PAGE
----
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China Tightens Security in Xinjiang


Paramilitary policemen with shields and batons patrol near the People's Square in Urumqi, China's northwestern region of Xinjiang, May 23, 2014.

Paramilitary policemen with shields and batons patrol near the People's Square in Urumqi, China's northwestern region of Xinjiang, May 23, 2014.

China says its security forces in the restive western region of Xinjiang have broken up 23 terrorist groups and arrested more than 200 following a deadly attack on a public market in Urumqi.

State run media reports Monday said the groups were targeted by police early Sunday in three areas of southern Xinjiang.

The announcement follows an attack that killed 43 and injured more than 90 last week. Officials say four of the five men responsible for the violence are dead and the fifth is in custody.

The incident was the latest in a series of violent attacks that are thought by many to be the work of Uighurs, a largely Muslim ethnic minority group that is native to Xinjiang.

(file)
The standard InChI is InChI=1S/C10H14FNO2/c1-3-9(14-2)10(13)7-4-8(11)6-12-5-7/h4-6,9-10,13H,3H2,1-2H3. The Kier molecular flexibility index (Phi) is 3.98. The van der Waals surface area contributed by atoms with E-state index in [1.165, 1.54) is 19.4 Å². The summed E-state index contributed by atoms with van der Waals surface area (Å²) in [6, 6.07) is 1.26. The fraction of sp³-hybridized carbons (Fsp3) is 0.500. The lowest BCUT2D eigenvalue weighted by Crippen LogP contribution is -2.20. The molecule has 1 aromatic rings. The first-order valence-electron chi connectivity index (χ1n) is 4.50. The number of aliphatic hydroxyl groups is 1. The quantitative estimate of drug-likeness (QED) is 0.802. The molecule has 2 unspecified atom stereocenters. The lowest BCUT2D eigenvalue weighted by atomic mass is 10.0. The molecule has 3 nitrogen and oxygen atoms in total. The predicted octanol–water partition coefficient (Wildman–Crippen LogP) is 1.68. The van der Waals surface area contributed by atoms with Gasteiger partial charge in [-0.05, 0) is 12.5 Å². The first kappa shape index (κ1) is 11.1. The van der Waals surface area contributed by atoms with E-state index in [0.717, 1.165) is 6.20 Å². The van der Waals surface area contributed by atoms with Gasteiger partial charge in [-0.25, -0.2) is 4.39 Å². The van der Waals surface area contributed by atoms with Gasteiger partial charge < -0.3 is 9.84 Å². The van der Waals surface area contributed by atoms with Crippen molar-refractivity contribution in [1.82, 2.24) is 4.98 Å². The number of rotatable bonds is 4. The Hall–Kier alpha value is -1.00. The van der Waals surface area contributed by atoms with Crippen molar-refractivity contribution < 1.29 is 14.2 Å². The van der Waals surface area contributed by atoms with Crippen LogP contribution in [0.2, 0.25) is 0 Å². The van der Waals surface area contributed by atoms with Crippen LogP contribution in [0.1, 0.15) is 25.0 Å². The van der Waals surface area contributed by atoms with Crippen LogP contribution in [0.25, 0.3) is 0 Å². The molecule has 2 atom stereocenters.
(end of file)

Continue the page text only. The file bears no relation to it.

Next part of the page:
Beijing has responded by announcing a one year nationwide security crackdown with a focus on Xinjiang.

The Ministry of Security says police across the country will pool information for the early identification of terrorist leaders and groups.

At the airport in Urumqi, it is apparent that security forces are already on high alert and troops can be seen throughout the city.

People in all the shops, hospitals, restaurants and even restrooms now need to go through package inspections. There are armed police carrying submachine guns with bayonets are patrolling at important roads and intersections and a new kind of armored car has been deployed in front of public places.

A local resident, who did not want to be named, said in a VOA interview that the attack last week killed Han and Uighur alike. “They are not targeting the Hans, but the government. They are not satisfied with the government," he said.

The attack on the market was the third major incident in China in recent months. Late last month, a bomb attack at Urumqi's train station left three people dead and 79 injured.

Uighurs often characterize Beijing's religious and cultural policies in the region as oppressive.

This report was produced in collaboration with the VOA Mandarin service.

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